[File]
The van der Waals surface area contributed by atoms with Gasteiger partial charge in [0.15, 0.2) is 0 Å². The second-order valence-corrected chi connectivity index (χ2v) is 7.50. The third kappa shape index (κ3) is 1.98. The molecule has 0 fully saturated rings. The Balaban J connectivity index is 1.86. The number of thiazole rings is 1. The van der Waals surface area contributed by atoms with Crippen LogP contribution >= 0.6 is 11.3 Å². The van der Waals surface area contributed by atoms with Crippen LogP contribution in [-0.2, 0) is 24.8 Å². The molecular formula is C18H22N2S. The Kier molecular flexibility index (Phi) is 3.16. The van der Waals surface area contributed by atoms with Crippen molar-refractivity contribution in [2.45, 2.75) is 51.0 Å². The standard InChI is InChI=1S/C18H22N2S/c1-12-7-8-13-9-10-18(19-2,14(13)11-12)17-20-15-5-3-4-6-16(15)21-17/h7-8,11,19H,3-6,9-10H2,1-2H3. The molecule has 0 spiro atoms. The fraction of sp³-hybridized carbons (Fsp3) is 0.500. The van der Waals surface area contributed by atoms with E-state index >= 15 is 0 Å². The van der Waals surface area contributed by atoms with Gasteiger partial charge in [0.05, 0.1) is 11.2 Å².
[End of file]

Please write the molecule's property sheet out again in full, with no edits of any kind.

The van der Waals surface area contributed by atoms with Gasteiger partial charge in [0.15, 0.2) is 0 Å². The second-order valence-corrected chi connectivity index (χ2v) is 7.50. The third kappa shape index (κ3) is 1.98. The molecule has 0 fully saturated rings. The Balaban J connectivity index is 1.86. The number of thiazole rings is 1. The van der Waals surface area contributed by atoms with Crippen LogP contribution >= 0.6 is 11.3 Å². The van der Waals surface area contributed by atoms with Crippen LogP contribution in [-0.2, 0) is 24.8 Å². The molecular formula is C18H22N2S. The Kier molecular flexibility index (Phi) is 3.16. The van der Waals surface area contributed by atoms with Crippen molar-refractivity contribution in [2.45, 2.75) is 51.0 Å². The standard InChI is InChI=1S/C18H22N2S/c1-12-7-8-13-9-10-18(19-2,14(13)11-12)17-20-15-5-3-4-6-16(15)21-17/h7-8,11,19H,3-6,9-10H2,1-2H3. The molecule has 0 spiro atoms. The fraction of sp³-hybridized carbons (Fsp3) is 0.500. The van der Waals surface area contributed by atoms with E-state index >= 15 is 0 Å². The van der Waals surface area contributed by atoms with Gasteiger partial charge in [0.05, 0.1) is 11.2 Å².